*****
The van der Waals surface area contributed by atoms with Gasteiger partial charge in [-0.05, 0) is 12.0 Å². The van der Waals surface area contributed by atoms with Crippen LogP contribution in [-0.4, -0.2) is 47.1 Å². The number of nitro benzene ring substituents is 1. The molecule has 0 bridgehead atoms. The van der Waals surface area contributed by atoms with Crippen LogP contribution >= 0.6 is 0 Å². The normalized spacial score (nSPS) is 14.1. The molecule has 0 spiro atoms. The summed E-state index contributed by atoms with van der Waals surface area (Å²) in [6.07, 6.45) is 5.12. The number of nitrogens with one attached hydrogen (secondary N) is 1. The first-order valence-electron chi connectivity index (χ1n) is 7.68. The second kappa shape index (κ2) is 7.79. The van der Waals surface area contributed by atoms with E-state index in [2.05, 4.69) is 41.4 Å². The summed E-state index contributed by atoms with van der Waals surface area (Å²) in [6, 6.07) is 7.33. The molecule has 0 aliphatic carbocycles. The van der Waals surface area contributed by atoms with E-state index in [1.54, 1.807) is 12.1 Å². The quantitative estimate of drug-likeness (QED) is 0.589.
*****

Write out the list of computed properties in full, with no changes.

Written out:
The van der Waals surface area contributed by atoms with Gasteiger partial charge in [-0.05, 0) is 12.0 Å². The van der Waals surface area contributed by atoms with Crippen LogP contribution in [-0.4, -0.2) is 47.1 Å². The number of nitro benzene ring substituents is 1. The molecule has 0 bridgehead atoms. The van der Waals surface area contributed by atoms with Crippen LogP contribution >= 0.6 is 0 Å². The normalized spacial score (nSPS) is 14.1. The molecule has 0 spiro atoms. The summed E-state index contributed by atoms with van der Waals surface area (Å²) in [6.07, 6.45) is 5.12. The number of nitrogens with one attached hydrogen (secondary N) is 1. The first-order valence-electron chi connectivity index (χ1n) is 7.68. The second kappa shape index (κ2) is 7.79. The van der Waals surface area contributed by atoms with E-state index in [2.05, 4.69) is 41.4 Å². The summed E-state index contributed by atoms with van der Waals surface area (Å²) in [6, 6.07) is 7.33. The molecule has 0 aliphatic carbocycles. The van der Waals surface area contributed by atoms with E-state index in [1.54, 1.807) is 12.1 Å². The quantitative estimate of drug-likeness (QED) is 0.589.